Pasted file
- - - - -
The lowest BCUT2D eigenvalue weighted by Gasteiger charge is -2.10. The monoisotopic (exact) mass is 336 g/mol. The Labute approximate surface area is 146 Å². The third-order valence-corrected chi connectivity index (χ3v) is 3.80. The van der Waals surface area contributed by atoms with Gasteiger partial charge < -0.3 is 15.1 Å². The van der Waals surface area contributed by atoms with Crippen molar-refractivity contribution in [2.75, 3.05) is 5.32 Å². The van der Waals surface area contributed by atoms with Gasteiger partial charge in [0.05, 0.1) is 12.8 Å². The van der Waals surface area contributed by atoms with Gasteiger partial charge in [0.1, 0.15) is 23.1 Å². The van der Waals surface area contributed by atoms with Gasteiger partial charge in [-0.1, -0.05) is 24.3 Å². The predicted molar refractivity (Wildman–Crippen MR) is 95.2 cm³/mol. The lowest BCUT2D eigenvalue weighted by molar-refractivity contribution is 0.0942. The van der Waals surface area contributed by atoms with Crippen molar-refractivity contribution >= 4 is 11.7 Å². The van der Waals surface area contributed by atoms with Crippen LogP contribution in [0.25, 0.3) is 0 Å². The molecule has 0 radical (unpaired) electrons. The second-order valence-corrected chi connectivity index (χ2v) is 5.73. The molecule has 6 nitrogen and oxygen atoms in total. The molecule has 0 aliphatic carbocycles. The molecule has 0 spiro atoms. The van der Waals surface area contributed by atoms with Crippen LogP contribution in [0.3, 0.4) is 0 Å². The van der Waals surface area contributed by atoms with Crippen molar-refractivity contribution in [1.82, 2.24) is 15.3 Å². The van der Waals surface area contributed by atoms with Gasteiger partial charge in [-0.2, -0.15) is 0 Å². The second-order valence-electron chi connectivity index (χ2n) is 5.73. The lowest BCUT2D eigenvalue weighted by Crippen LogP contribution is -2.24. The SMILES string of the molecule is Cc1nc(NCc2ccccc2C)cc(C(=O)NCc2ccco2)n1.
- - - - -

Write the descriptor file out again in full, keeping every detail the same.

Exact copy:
The lowest BCUT2D eigenvalue weighted by Gasteiger charge is -2.10. The monoisotopic (exact) mass is 336 g/mol. The Labute approximate surface area is 146 Å². The third-order valence-corrected chi connectivity index (χ3v) is 3.80. The van der Waals surface area contributed by atoms with Gasteiger partial charge < -0.3 is 15.1 Å². The van der Waals surface area contributed by atoms with Crippen molar-refractivity contribution in [2.75, 3.05) is 5.32 Å². The van der Waals surface area contributed by atoms with Gasteiger partial charge in [0.05, 0.1) is 12.8 Å². The van der Waals surface area contributed by atoms with Gasteiger partial charge in [0.1, 0.15) is 23.1 Å². The van der Waals surface area contributed by atoms with Gasteiger partial charge in [-0.1, -0.05) is 24.3 Å². The predicted molar refractivity (Wildman–Crippen MR) is 95.2 cm³/mol. The lowest BCUT2D eigenvalue weighted by molar-refractivity contribution is 0.0942. The van der Waals surface area contributed by atoms with Crippen molar-refractivity contribution >= 4 is 11.7 Å². The van der Waals surface area contributed by atoms with Crippen LogP contribution in [0.25, 0.3) is 0 Å². The molecule has 0 radical (unpaired) electrons. The second-order valence-corrected chi connectivity index (χ2v) is 5.73. The molecule has 6 nitrogen and oxygen atoms in total. The molecule has 0 aliphatic carbocycles. The molecule has 0 spiro atoms. The van der Waals surface area contributed by atoms with Crippen LogP contribution in [0.3, 0.4) is 0 Å². The van der Waals surface area contributed by atoms with Crippen molar-refractivity contribution in [1.82, 2.24) is 15.3 Å². The van der Waals surface area contributed by atoms with Gasteiger partial charge in [-0.2, -0.15) is 0 Å². The second-order valence-electron chi connectivity index (χ2n) is 5.73. The lowest BCUT2D eigenvalue weighted by Crippen LogP contribution is -2.24. The SMILES string of the molecule is Cc1nc(NCc2ccccc2C)cc(C(=O)NCc2ccco2)n1.